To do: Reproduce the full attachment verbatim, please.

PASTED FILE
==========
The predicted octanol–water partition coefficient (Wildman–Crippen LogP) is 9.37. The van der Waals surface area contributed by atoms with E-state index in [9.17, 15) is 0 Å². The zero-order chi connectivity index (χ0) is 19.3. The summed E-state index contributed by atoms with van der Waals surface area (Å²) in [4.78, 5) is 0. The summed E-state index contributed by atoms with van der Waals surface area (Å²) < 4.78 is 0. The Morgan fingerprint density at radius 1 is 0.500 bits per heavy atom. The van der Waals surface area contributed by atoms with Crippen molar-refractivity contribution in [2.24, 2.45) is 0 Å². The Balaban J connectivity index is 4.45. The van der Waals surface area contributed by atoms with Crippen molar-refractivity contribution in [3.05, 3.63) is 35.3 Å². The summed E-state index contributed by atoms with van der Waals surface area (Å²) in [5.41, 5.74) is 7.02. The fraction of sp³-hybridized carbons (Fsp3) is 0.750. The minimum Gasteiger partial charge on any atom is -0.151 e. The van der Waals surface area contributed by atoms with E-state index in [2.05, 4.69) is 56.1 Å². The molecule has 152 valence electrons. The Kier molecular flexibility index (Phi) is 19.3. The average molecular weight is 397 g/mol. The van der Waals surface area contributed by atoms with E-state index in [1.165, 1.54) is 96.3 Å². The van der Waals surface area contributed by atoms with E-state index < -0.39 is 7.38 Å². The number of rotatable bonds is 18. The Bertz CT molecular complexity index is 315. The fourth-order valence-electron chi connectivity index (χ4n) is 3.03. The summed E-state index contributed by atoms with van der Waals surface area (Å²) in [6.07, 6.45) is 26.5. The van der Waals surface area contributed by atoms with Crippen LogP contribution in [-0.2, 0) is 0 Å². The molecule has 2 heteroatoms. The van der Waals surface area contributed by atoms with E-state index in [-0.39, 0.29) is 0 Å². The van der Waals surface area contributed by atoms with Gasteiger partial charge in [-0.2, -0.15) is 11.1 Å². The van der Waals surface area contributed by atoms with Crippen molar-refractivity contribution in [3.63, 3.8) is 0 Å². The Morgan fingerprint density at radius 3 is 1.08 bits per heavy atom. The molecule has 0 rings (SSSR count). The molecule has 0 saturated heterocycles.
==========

The predicted octanol–water partition coefficient (Wildman–Crippen LogP) is 9.37. The van der Waals surface area contributed by atoms with E-state index in [9.17, 15) is 0 Å². The zero-order chi connectivity index (χ0) is 19.3. The summed E-state index contributed by atoms with van der Waals surface area (Å²) in [4.78, 5) is 0. The summed E-state index contributed by atoms with van der Waals surface area (Å²) < 4.78 is 0. The Morgan fingerprint density at radius 1 is 0.500 bits per heavy atom. The van der Waals surface area contributed by atoms with Crippen molar-refractivity contribution in [2.24, 2.45) is 0 Å². The Balaban J connectivity index is 4.45. The van der Waals surface area contributed by atoms with Crippen molar-refractivity contribution in [3.05, 3.63) is 35.3 Å². The summed E-state index contributed by atoms with van der Waals surface area (Å²) in [5.41, 5.74) is 7.02. The fraction of sp³-hybridized carbons (Fsp3) is 0.750. The minimum Gasteiger partial charge on any atom is -0.151 e. The van der Waals surface area contributed by atoms with E-state index in [2.05, 4.69) is 56.1 Å². The molecule has 152 valence electrons. The Kier molecular flexibility index (Phi) is 19.3. The average molecular weight is 397 g/mol. The van der Waals surface area contributed by atoms with E-state index in [1.165, 1.54) is 96.3 Å². The van der Waals surface area contributed by atoms with E-state index < -0.39 is 7.38 Å². The number of rotatable bonds is 18. The Bertz CT molecular complexity index is 315. The fourth-order valence-electron chi connectivity index (χ4n) is 3.03. The summed E-state index contributed by atoms with van der Waals surface area (Å²) in [6.07, 6.45) is 26.5. The van der Waals surface area contributed by atoms with Crippen LogP contribution in [-0.2, 0) is 0 Å². The molecule has 2 heteroatoms. The van der Waals surface area contributed by atoms with E-state index in [-0.39, 0.29) is 0 Å². The van der Waals surface area contributed by atoms with Gasteiger partial charge in [-0.2, -0.15) is 11.1 Å². The van der Waals surface area contributed by atoms with Crippen molar-refractivity contribution in [3.63, 3.8) is 0 Å². The Morgan fingerprint density at radius 3 is 1.08 bits per heavy atom. The molecule has 0 rings (SSSR count). The molecule has 0 saturated heterocycles.